On the former ... you may have heard about the Redskins' latest fun and games. They lost again to the Detroit Lions (apparently trying to balance out universal karma since between 1782 and the mid-2000's they beat the Lions 2,113 straight times.
Apparently they also had some drama involving their quarterback.
Me, I've had an interesting year. Separation from spouse of 23 years, losing 40 pounds (unrelated of course) and, over this past weekend, moving into new digs.
Why share the personal stuff? Because those of you kind enough to saunter through here from time to time deserve an explanation when you find it silent for days at a time. Please accept a nod of appreciation for the patronage and consider hanging in there a while longer while Life does its "Yo, deal with me" thing.
So ... the quarterback thing? About as overblown as any local sports story I can remember.
My quick take:
On a day the offense was, shall we say, struggling, at some point during the second half the FOX cameras catch the offensive coordinator (and head coach's son) on the sidelines. He's watching what is about to transpire on the field as his offense comes to the line of scrimmage.
He spreads his hands and gives the classic "WTF?" look. It sends chills up my spine. Truth is I haven't seen anything like that in 40 years of watching pro football.
It was a clear and frightening insight into the clusterf*** that was (is?) the current State of the Offense, a unit being run in some kind of strange brew involving head coach Mike Shanahan, son Kyle and erstwhile Pro Bowl quarterback Donovan McNabb.
Donovan was having a crappy game. The offensive line slept in. The defense got stops except when absolutely necessary. But Brandon Banks and a few timely offensive plays here and there had the Redskins up five, with four minutes to go, and the ball.
One or two more plays--a first down or two, maybe a defensive stop--and they win another game they probably shouldn't. They head into the bye week of the Transition Year 5-3, and we all spend two weeks talking about how sweet it is that the Redskins are changing a generation of losing culture, learning to win on the fly, and heading firmly in the right direction as they reinvent themselves on an organizational level.
On second and ten, though, McNabb makes the apparent conscious decision to throw into triple coverage to Anthony Armstrong. He may or may not get hit enough alter the throw. He may or may not change his mind after his arm starts in motion and pull the string to bring it back.
Doesn't matter really. Only the result matters. The ball lollipops into triple coverage, Armstrong is unable to wrest it away from the grateful Lions cornerback it happens to flutter to, and the Lions, predictably, accept the karmic gift and go on to win the game.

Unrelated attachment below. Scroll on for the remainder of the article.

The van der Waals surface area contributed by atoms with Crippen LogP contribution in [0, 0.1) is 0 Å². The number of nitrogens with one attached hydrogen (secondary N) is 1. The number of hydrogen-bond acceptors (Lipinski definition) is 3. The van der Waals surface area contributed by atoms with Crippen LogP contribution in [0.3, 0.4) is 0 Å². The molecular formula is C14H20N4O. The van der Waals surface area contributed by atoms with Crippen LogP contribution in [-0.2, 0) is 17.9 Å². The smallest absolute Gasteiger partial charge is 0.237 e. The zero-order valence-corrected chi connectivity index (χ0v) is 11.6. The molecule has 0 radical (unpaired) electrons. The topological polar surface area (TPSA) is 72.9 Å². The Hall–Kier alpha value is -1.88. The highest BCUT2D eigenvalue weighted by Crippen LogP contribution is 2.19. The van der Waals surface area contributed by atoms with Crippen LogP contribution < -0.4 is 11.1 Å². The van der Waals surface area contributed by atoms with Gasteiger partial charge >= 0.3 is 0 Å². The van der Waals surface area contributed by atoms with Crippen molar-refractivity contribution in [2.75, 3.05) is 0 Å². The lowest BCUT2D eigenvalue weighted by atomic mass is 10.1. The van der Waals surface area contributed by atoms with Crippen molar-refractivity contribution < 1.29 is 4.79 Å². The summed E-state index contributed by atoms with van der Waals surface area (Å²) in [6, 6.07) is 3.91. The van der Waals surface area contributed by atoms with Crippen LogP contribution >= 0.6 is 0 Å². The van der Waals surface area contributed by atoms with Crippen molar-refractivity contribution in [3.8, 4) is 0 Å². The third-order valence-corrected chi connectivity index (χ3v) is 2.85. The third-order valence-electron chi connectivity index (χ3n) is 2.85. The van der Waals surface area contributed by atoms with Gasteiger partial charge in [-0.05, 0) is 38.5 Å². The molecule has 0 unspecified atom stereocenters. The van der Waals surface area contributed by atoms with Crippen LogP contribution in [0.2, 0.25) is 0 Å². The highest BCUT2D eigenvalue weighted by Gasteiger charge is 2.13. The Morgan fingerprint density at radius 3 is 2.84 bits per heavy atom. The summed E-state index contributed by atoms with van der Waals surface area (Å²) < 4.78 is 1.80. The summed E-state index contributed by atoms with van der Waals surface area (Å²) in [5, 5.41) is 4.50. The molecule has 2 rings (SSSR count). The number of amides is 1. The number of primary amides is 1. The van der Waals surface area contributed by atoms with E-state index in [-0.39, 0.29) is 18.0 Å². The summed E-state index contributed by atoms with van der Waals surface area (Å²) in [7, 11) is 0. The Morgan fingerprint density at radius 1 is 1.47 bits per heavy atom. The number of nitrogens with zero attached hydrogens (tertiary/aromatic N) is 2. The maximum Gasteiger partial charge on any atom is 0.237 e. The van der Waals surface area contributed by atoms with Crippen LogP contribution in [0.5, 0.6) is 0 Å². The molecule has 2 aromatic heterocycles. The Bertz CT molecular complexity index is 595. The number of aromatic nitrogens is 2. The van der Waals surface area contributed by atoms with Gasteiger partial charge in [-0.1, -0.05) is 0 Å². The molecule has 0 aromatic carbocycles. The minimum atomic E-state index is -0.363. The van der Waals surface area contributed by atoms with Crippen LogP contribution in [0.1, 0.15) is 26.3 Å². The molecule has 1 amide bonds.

By the quarterback.
One really, really, really bad play. A play that conjurs Heath Shuler, not a six time Pro Bowler.
A play that, says here, blows up several thousand synpatic connections in the head coach and son's collective cerebela and ends up translating into McNabb wearing a "are you serious?" look under his ball cap on the sidelines while Rex Grossman takes the field, gets overrun by the Lions defensive line (which did not oversleep) and ends up posterized.
Coaches aren't about to try explain to the world the million multi-layered reasons they benched McNabb. They spend a couple days offering partial
The fans blow gaskets.
The local press, absolved of the need to play nice with the new coach, go back to their comfort zone and run with the most salacious, overblown nonsense they can, finally allowed to rip Snyder and the Redskins again.
It is something they have clearly missed terribly since last January.
The 2010 Redskins are 4-4.
They lost games (St. Louis, Detroit) to two teams we thought in preseason they "should" beat. They won two games (Green Bay, Philly on the road) that in preseason we penciled in as losses.
The defense is coming along about as expected going from 4-3 to 3-4. Sometimes great, sometimes awful, but overall appearing to come along.
McNabb is taking longer to learn and get quick in the offense than anyone had hoped. He may or may not be hurt. Whether or not he's back in 2011 will depend on how he plays the rest of 2010.
The offensive line is in major transition and still 2-3 years from recovering from the neglect of ten years under the previous administration.
Special teams are exciting as hell.
The 2010 Redskins could still make the playoffs, finish 8-8 or fall apart and not win another game.
The press and the fans are in midseason form--lurching between ecstacy and suicide watch depending on each week's final score.
None of that changes the one underlying fundamental truth about the 2010 season. It's a Transistion Year, in which the new regime is figuring out what they have, what they don't, and what direction they want to go.
They 2010 Redskins are not great. In fact sometimes they look downright awful. But at midseason, with two weeks to stew over the latest unhappy scoreboard,they look like exactly what they are ... a team in a Transtion Year with all the questions and weekly mini-dramas attendant to said process--some expected, some not.
They are 4-4. And they are not dead yet. What that means to you depends on what your expectations were eight weeks ago.
Philly II is up next, in what will surely be a very long ten days. On Monday Night. If we don't talk between now and then, please try and remember this is all for fun. You know, entertainment?
Hail, hermanos y hermanas.